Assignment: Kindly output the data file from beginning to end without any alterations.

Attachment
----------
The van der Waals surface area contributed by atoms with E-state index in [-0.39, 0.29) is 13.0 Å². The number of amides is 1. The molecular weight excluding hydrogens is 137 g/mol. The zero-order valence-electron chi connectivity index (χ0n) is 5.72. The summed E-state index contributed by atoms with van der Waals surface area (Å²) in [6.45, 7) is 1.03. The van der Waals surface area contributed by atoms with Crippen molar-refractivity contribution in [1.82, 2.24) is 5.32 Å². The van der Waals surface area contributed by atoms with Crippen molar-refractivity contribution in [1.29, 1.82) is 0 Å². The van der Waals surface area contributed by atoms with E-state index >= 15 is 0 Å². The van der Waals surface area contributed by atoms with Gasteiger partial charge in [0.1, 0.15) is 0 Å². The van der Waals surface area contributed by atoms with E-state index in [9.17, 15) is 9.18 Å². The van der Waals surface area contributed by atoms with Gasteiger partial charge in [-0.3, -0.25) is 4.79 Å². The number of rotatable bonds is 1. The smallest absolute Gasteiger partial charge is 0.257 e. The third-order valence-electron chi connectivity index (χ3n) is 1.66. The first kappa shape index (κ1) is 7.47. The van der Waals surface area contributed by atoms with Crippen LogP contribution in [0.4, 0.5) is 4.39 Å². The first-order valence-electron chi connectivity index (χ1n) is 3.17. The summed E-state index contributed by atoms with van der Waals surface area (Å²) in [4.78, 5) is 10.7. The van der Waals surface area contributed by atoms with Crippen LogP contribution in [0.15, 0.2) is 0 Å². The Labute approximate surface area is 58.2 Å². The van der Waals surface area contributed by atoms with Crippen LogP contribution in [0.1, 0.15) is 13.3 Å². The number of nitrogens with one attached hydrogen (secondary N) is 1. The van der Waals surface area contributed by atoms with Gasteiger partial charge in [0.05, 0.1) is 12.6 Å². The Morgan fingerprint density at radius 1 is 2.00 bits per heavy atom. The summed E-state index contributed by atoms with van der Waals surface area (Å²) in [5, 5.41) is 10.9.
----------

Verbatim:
The van der Waals surface area contributed by atoms with E-state index in [-0.39, 0.29) is 13.0 Å². The number of amides is 1. The molecular weight excluding hydrogens is 137 g/mol. The zero-order valence-electron chi connectivity index (χ0n) is 5.72. The summed E-state index contributed by atoms with van der Waals surface area (Å²) in [6.45, 7) is 1.03. The van der Waals surface area contributed by atoms with Crippen molar-refractivity contribution in [1.82, 2.24) is 5.32 Å². The van der Waals surface area contributed by atoms with Crippen molar-refractivity contribution in [1.29, 1.82) is 0 Å². The van der Waals surface area contributed by atoms with E-state index >= 15 is 0 Å². The van der Waals surface area contributed by atoms with Gasteiger partial charge in [0.1, 0.15) is 0 Å². The van der Waals surface area contributed by atoms with E-state index in [9.17, 15) is 9.18 Å². The van der Waals surface area contributed by atoms with Gasteiger partial charge in [-0.3, -0.25) is 4.79 Å². The number of rotatable bonds is 1. The smallest absolute Gasteiger partial charge is 0.257 e. The third-order valence-electron chi connectivity index (χ3n) is 1.66. The first kappa shape index (κ1) is 7.47. The van der Waals surface area contributed by atoms with Crippen LogP contribution in [0.4, 0.5) is 4.39 Å². The first-order valence-electron chi connectivity index (χ1n) is 3.17. The summed E-state index contributed by atoms with van der Waals surface area (Å²) in [4.78, 5) is 10.7. The van der Waals surface area contributed by atoms with Crippen LogP contribution in [0.15, 0.2) is 0 Å². The Labute approximate surface area is 58.2 Å². The van der Waals surface area contributed by atoms with Crippen LogP contribution in [0.1, 0.15) is 13.3 Å². The number of nitrogens with one attached hydrogen (secondary N) is 1. The van der Waals surface area contributed by atoms with Gasteiger partial charge in [0.05, 0.1) is 12.6 Å². The Morgan fingerprint density at radius 1 is 2.00 bits per heavy atom. The summed E-state index contributed by atoms with van der Waals surface area (Å²) in [5, 5.41) is 10.9.